Albany State of Community Luncheon Highlights Collaboration

David Shivers

Thursday, August 13th, 2015

From left Dr. David “Butch” Mosely speaks about progress in the Dougherty County Schools as Dougherty County Commission Chair Chris Cohilas and Albany Mayor Dorothy Hubbard listen.

Collaboration and education seemed to be the most highlighted themes at the “State of the Community” luncheon on August 12. The event was hosted by the Albany Area Chamber of Commerce and sponsored by SB&T, the Albany-Dougherty Economic Development Commission, Watson Spence, AlbanyCEO, Albany Technical College, EMG mortgage and Webb Properties. Set design by Ashley's Furniture Homestore. 

A question-and-answer session moderated by Matt Reed, Albany native and head of online Georgia CEO and its Albany outlet, posed inquiries to a panel of three local government leaders: City of Albany Mayor Dorothy Hubbard, Dougherty County Commission Chair Chris Cohilas, and Dougherty County School Superintendent Dr. David “Butch” Mosely.

A highlight of the event was the announcement by Superintendent Mosely that a collaboration among the leaders of local educational institutions – in addition to Mosely, presidents Dr. Anthony Parker of Albany Technical Institute, Dr. Art Dunning of Albany State University, and Dr. Paul Jones of Darton State College - is solidifying after more than a year of discussions. The quartet is now working with a consultant from the University of Georgia on a formal organization that will have a board of directors and hire what Dr. Mosely called a “supercheerleader” to promote education in Dougherty County “eight hours a day, five days a week.”

Downtown redevelopment in Albany has been an ongoing and often controversial issue for many years. Mayor Hubbard revealed that earlier that same morning the city commission had given approval for new  city manager Sharon Subadan to enter into a memorandum of understanding with the existing Hilton Garden Inn to build a second hotel, Home2 Suites, on adjacent property, starting within the next three years. The new accommodation is expected to significantly boost downtown economic impact.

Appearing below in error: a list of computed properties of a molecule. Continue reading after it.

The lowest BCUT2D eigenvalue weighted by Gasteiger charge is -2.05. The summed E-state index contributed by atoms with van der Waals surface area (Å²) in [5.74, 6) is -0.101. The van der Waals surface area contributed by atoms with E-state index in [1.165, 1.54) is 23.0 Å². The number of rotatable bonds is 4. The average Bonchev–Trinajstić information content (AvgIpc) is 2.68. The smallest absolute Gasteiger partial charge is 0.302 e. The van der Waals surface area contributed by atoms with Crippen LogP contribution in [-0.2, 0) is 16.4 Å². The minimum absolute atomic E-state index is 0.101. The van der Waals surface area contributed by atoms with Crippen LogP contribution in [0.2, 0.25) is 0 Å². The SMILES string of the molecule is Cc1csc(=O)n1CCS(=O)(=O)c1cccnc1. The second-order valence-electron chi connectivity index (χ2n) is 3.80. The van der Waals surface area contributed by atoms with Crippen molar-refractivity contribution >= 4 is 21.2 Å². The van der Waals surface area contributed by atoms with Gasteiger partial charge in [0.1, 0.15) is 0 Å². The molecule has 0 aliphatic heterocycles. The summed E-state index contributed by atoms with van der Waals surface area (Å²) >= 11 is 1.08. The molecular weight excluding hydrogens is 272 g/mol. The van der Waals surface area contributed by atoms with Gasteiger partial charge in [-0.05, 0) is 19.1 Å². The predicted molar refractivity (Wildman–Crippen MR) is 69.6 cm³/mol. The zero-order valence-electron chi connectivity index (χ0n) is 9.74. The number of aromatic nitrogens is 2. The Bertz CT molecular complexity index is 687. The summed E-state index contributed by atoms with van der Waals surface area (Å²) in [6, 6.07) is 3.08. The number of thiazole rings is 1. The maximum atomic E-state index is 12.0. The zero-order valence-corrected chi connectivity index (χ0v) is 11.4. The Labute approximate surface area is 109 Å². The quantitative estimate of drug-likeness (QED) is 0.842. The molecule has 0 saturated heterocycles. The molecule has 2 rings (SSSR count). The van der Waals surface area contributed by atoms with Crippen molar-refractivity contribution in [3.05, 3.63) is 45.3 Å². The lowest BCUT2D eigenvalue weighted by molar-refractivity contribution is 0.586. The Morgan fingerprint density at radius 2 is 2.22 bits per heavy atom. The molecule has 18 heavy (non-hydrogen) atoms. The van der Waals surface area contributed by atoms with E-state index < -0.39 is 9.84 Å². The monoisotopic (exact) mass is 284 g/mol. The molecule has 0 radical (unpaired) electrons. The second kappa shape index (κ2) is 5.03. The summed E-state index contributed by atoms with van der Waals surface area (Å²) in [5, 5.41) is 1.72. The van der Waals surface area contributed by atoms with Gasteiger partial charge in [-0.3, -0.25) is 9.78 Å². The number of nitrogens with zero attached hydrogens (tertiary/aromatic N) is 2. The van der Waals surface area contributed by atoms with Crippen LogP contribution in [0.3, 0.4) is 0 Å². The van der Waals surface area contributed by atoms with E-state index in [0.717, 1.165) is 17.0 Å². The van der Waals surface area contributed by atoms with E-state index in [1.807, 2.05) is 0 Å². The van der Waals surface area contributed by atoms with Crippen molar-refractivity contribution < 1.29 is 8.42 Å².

County Commission Chair Cohilas cited the $250 million biomass project by  Procter & Gamble, noting that “will ultimately benefit the citizens but also will benefit the  Marine Corps Logistics Base, which is our number one employer in Dougherty County…with respect to the biomass facility, which is a massive investment here in  our community, it is projected that it is actually going to take the Marine Corps Logistics Base to net zero production” in energy. That could be a factor in the base’s favor in future BRAC (Base Realignment and Closure) decisions by the Pentagon, Cohilas indicated.

From left, Dr. David “Butch” Mosely and Dougherty County Commission Chair Chris Cohilas listen as Albany Mayor Dorothy Hubbard talks about Rails to Trails and moderator Matt Reed watches.

Although Superintendent Dr. Mosely acknowledged that six of the county’s 23 “traditional” schools are struggling, “Our dropout rates are down, our student grades are up, and our discipline rates are down.” Four of the six troubled schools have new leadership, and Dr. Mosely said with the help of the Board of Education, “We have managed to recruit and hopefully keep really high-quality people.”